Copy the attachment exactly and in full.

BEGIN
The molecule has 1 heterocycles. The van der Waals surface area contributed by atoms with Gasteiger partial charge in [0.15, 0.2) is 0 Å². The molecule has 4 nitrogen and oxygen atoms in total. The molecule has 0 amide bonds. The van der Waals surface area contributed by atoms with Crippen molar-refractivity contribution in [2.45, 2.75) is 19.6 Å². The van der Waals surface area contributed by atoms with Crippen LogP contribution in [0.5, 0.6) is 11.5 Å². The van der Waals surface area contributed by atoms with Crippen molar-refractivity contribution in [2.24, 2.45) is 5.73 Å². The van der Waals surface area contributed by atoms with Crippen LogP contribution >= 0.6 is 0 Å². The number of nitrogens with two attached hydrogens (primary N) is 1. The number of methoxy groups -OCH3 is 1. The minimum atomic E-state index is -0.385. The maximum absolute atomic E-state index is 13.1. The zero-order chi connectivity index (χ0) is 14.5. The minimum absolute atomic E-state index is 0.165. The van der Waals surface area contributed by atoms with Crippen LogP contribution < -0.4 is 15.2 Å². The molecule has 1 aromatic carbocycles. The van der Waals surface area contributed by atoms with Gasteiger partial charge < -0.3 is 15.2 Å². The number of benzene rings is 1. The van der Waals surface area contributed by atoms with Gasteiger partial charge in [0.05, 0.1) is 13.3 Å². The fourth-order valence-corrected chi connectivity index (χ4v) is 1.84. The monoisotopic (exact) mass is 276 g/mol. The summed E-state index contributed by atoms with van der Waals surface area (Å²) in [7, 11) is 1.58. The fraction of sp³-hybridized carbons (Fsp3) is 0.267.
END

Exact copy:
The molecule has 1 heterocycles. The van der Waals surface area contributed by atoms with Gasteiger partial charge in [0.15, 0.2) is 0 Å². The molecule has 4 nitrogen and oxygen atoms in total. The molecule has 0 amide bonds. The van der Waals surface area contributed by atoms with Crippen molar-refractivity contribution in [2.45, 2.75) is 19.6 Å². The van der Waals surface area contributed by atoms with Crippen LogP contribution in [0.5, 0.6) is 11.5 Å². The van der Waals surface area contributed by atoms with Crippen molar-refractivity contribution in [2.24, 2.45) is 5.73 Å². The van der Waals surface area contributed by atoms with Crippen LogP contribution >= 0.6 is 0 Å². The number of nitrogens with two attached hydrogens (primary N) is 1. The number of methoxy groups -OCH3 is 1. The minimum atomic E-state index is -0.385. The maximum absolute atomic E-state index is 13.1. The zero-order chi connectivity index (χ0) is 14.5. The minimum absolute atomic E-state index is 0.165. The van der Waals surface area contributed by atoms with Crippen LogP contribution < -0.4 is 15.2 Å². The molecule has 1 aromatic carbocycles. The van der Waals surface area contributed by atoms with Gasteiger partial charge < -0.3 is 15.2 Å². The number of benzene rings is 1. The van der Waals surface area contributed by atoms with Gasteiger partial charge in [0.05, 0.1) is 13.3 Å². The fourth-order valence-corrected chi connectivity index (χ4v) is 1.84. The monoisotopic (exact) mass is 276 g/mol. The summed E-state index contributed by atoms with van der Waals surface area (Å²) in [7, 11) is 1.58. The fraction of sp³-hybridized carbons (Fsp3) is 0.267.